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About this blog

What's it all about?

The focus of this blog is the ancient Greek and Roman philosophy of happiness (eudaimonia) which was the most widespread philosophical tradition in the Western world from when it was first extensively introduced in the philosophical dialogues of Plato in Athens in the fourth century BC all the way up to the writings of the Roman Emperor Marcus Aurelius in the late second century CE. In other words, a period of more than five hundred years. Since the core concepts and questions in this tradition was defined by the Socrates we meet in Plato's dialogues - and since all the following thinkers in the tradition saw themselves as followers of Socrates - it seems to be both fair and informative to call it the Socratic tradition.

The "Socrates and the Stoics"-project began as a so-called "Collection" on Google+ and ran for more than five years gathering more than 169.000 followers and well above 30.000 comments. This blog was created in December 2018 as a new chapter for the project after Google has announced that they would shut down Google+.

So why do I focus almost exclusively on Stoicism rather than, say, Aristotle or Epicurus - or simply on Socrates?

Because I think Stoicism is the most advanced and well-argued version of the Socratic philosophy of happiness.

But why, then, do I focus almost exclusively on the Roman Stoic Seneca and not on, say,  Epictetus or Marcus Aurelius?

Here are parts of the answer:

Seneca remains, for us today no less than for the revivers of Stoicism in the sixteenth century, our best representative of ancient Stoicism. In his case as in few others we have the luxury of reading, with their full contexts, whole works of philosophy by a Stoic. He is still an excellent, indeed indispensable, source for those who may wish to learn about, and learn from, Stoicism and its outlook on life.

- Seneca - Moral and Political Essays. Edited and translated by John M. Cooper and J. F. Procopé, Cambridge University Press, 1995, location 446

Seneca’s writings constitute the fullest surviving evidence for the Stoic view of the emotions.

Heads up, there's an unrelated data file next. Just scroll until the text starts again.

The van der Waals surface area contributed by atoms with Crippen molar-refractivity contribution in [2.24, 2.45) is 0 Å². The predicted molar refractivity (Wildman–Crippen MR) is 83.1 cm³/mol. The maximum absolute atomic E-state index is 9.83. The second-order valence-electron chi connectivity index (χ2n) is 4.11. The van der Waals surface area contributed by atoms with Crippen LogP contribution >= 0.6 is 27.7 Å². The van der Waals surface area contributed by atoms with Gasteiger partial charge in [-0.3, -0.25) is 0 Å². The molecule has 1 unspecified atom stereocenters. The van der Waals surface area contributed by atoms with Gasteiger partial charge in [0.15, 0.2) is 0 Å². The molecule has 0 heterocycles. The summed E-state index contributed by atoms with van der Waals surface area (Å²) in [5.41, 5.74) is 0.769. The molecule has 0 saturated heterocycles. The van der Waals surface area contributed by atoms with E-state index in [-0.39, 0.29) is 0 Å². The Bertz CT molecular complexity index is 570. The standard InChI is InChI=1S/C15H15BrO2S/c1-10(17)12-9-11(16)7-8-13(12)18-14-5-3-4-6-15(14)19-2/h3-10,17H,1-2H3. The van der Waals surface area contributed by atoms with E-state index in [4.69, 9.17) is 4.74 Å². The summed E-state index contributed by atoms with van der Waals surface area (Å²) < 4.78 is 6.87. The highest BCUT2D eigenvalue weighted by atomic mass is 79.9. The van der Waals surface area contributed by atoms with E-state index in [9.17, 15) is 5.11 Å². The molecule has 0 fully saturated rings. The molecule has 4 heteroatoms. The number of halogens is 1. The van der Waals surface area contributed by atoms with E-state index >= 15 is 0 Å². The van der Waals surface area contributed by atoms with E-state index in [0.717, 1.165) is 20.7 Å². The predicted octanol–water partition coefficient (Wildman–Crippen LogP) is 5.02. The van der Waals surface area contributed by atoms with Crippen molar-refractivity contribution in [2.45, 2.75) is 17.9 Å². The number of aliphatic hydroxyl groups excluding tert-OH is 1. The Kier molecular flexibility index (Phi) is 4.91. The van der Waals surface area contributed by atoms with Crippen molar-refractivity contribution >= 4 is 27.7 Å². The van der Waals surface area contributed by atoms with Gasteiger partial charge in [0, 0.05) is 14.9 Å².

- David Konstan, "Senecan emotions", in The Cambridge Companion to Seneca, ed. by Shadi Bartsch, Cambridge University Press, 2015, p. 174

I think of Seneca's writings to Lucilius - his letters and the works "On Natural Questions" and "On Providence" - as one very comprehensive introduction to Stoicism and I will be focusing a lot on those works here. I highly recommend the very recent (2015) complete translation of the letters done by Margaret Graver and A. A. Long for Chicago University Press.

Does all this mean that I believe that Seneca is right about everything?

The answer is no :-) I don't even think it is enough to read Seneca to get a full picture of Stoicism. Cicero is extremely important as well - both as a source for orthodox Stoicism and as a very intelligent writer thinking about Stoicism.

The other sources for Greek Stoicism are extremely important as well. I highly recommend Brad Inwood's collection of sources for early Stoicism, The Stoics Reader, Hackett Publishing, 2008. It's a very comprehensive selection of texts with great comments and notes.

Thank you for your interest!

Best wishes
Jannik Lindquist




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Aristotle on happiness and external goods

According to popular opinion both in ancient Greece and today, happiness requires things such as wealth, good health, good looks, friends, family and good reputation. In Plato's dialogue Euthydemus Socrates challenges those beliefs by claiming that none of those things are good, if they are not used wisely. In fact, Socrates claims that a person who has wisdom doesn't need any of those things at all since he or she can turn any situation into something beneficial for him- or herself.

"If wisdom is present, the one for whom it is present has no need of good fortune".

- Socrates in Euthydemus, 279E

In other words, Socrates claims that wisdom is a sufficient requirement for happiness (and a necessary requirement too, of course). Aristotle famously challenges that claim. But what exactly does he say? Let's have a look.

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Now, let's imagine that person A is completely wise. This would mean that he or she is completely indifferent to things like bodily harm, poverty, sickness, reputation, insults, abuse and whatever else life or other human beings can throw at us. Obviously, it would still be possible to commit an injury in relation to a person like that - since this would simply require having the intention to harm that person. However, it would be impossible to …